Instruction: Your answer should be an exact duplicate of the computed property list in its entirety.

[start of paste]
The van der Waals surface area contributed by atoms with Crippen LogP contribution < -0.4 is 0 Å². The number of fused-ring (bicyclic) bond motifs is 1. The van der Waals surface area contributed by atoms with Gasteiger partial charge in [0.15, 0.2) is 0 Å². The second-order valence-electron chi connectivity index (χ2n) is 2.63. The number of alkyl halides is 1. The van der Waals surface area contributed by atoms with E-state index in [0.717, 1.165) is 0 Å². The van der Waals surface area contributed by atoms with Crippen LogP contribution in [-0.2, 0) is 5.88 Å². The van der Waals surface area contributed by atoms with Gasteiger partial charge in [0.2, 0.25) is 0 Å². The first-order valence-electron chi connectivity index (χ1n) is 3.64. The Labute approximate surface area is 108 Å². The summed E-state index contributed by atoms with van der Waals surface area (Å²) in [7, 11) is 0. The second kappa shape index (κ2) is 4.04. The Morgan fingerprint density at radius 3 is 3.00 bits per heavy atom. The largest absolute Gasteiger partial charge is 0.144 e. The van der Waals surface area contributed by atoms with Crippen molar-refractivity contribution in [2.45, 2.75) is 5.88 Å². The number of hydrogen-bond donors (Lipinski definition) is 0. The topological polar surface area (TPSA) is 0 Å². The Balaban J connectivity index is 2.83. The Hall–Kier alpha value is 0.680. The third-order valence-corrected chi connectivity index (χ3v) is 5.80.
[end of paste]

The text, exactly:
The van der Waals surface area contributed by atoms with Crippen LogP contribution < -0.4 is 0 Å². The number of fused-ring (bicyclic) bond motifs is 1. The van der Waals surface area contributed by atoms with Gasteiger partial charge in [0.15, 0.2) is 0 Å². The second-order valence-electron chi connectivity index (χ2n) is 2.63. The number of alkyl halides is 1. The van der Waals surface area contributed by atoms with E-state index in [0.717, 1.165) is 0 Å². The van der Waals surface area contributed by atoms with Crippen LogP contribution in [-0.2, 0) is 5.88 Å². The van der Waals surface area contributed by atoms with Gasteiger partial charge in [0.2, 0.25) is 0 Å². The first-order valence-electron chi connectivity index (χ1n) is 3.64. The Labute approximate surface area is 108 Å². The summed E-state index contributed by atoms with van der Waals surface area (Å²) in [7, 11) is 0. The second kappa shape index (κ2) is 4.04. The Morgan fingerprint density at radius 3 is 3.00 bits per heavy atom. The largest absolute Gasteiger partial charge is 0.144 e. The van der Waals surface area contributed by atoms with Crippen molar-refractivity contribution in [2.45, 2.75) is 5.88 Å². The number of hydrogen-bond donors (Lipinski definition) is 0. The topological polar surface area (TPSA) is 0 Å². The Balaban J connectivity index is 2.83. The Hall–Kier alpha value is 0.680. The third-order valence-corrected chi connectivity index (χ3v) is 5.80.